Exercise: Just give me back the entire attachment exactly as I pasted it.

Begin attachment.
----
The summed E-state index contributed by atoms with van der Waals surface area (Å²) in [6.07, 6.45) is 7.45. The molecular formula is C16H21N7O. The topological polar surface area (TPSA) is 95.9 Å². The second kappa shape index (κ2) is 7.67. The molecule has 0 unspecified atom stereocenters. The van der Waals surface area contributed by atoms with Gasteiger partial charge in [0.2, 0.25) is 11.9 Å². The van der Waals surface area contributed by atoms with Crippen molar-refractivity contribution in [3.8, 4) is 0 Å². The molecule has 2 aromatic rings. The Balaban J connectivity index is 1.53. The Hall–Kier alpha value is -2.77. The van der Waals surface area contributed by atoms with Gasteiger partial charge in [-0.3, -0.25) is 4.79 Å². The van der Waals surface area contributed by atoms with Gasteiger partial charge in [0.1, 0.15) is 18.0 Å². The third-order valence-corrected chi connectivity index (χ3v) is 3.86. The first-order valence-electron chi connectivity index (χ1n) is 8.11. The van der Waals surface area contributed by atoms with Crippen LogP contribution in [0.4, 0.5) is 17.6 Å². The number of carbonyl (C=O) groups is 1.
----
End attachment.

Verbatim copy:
The summed E-state index contributed by atoms with van der Waals surface area (Å²) in [6.07, 6.45) is 7.45. The molecular formula is C16H21N7O. The topological polar surface area (TPSA) is 95.9 Å². The second kappa shape index (κ2) is 7.67. The molecule has 0 unspecified atom stereocenters. The van der Waals surface area contributed by atoms with Gasteiger partial charge in [0.2, 0.25) is 11.9 Å². The van der Waals surface area contributed by atoms with Crippen molar-refractivity contribution in [3.8, 4) is 0 Å². The molecule has 2 aromatic rings. The Balaban J connectivity index is 1.53. The Hall–Kier alpha value is -2.77. The van der Waals surface area contributed by atoms with Gasteiger partial charge in [-0.3, -0.25) is 4.79 Å². The van der Waals surface area contributed by atoms with Gasteiger partial charge in [0.1, 0.15) is 18.0 Å². The third-order valence-corrected chi connectivity index (χ3v) is 3.86. The first-order valence-electron chi connectivity index (χ1n) is 8.11. The van der Waals surface area contributed by atoms with Crippen LogP contribution in [0.4, 0.5) is 17.6 Å². The number of carbonyl (C=O) groups is 1.